SINGAPORE - The tumble in global stock markets amid hints of a slowdown in US money printing has been an "overreaction", said Mr Lim Say Boon, chief investment officer for group wealth management at DBS Bank.
He noted that the timing for the United States Federal Reserve to start slowing down its money printing depends on US economic data, which "continues to be patchy", and that the Fed is still far from raising its policy interest rate.
In response to the global financial crisis, the Fed set its policy rate close to zero, and started massive money-printing programmes, known as quantitative easing, to kick-start the country's moribund economy.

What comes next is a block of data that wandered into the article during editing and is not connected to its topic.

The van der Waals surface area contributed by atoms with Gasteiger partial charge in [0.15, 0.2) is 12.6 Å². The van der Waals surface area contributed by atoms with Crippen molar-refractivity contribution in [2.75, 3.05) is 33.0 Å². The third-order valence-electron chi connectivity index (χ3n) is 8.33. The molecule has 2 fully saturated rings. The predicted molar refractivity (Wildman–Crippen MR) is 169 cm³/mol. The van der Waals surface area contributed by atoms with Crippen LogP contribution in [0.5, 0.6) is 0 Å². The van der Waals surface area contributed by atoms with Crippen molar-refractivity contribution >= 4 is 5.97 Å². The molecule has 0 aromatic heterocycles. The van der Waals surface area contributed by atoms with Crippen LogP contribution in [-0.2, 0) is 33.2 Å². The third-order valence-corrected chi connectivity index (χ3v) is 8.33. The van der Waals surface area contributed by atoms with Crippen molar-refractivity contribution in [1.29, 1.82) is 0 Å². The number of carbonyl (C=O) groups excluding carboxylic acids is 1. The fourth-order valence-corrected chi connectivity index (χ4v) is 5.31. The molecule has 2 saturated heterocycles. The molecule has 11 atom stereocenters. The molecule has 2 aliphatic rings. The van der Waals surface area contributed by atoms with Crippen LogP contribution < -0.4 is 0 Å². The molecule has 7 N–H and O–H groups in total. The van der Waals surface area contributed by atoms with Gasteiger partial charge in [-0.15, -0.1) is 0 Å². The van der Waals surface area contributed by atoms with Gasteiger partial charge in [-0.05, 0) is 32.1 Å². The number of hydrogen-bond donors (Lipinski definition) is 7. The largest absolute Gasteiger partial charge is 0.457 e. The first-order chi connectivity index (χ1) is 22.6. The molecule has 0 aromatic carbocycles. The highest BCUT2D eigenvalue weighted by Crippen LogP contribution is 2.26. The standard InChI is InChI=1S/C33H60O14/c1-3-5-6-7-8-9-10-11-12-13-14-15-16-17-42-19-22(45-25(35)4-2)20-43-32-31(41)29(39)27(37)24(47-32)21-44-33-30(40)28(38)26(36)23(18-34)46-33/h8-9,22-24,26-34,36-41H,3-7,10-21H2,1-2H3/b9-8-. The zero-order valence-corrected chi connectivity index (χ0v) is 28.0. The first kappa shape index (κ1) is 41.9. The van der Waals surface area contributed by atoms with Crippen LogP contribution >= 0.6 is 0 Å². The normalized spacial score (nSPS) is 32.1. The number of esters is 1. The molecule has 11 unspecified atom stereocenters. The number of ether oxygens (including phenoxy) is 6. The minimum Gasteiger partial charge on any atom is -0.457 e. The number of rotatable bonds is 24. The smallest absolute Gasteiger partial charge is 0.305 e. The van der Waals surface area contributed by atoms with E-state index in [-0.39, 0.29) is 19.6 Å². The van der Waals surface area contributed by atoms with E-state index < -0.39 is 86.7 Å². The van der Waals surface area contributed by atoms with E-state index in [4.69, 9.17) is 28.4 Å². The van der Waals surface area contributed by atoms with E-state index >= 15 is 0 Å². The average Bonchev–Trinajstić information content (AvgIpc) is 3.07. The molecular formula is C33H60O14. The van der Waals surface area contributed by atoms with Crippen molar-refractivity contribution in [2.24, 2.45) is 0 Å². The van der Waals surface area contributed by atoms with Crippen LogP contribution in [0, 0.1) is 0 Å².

The Fed hinted on May 22 that the printing presses could soon slow down. However, interest rates are expected to continue to remain very low.
"A tapering of quantitative easing is akin to easing off the foot from the accelerator pedal, if I can use a driving analogy," said Mr Lim.
Depressing the foot on the brake pedal in this case would equate monetary tightening, when interest rates start to go up.
So while the money printing may soon slow down, "it is not analogous to depressing the foot on the brake pedal" as rates will remain low.
Mr Lim said that the market may be putting too much emphasis on, or "overpricing", the timing of a rise in interest rates.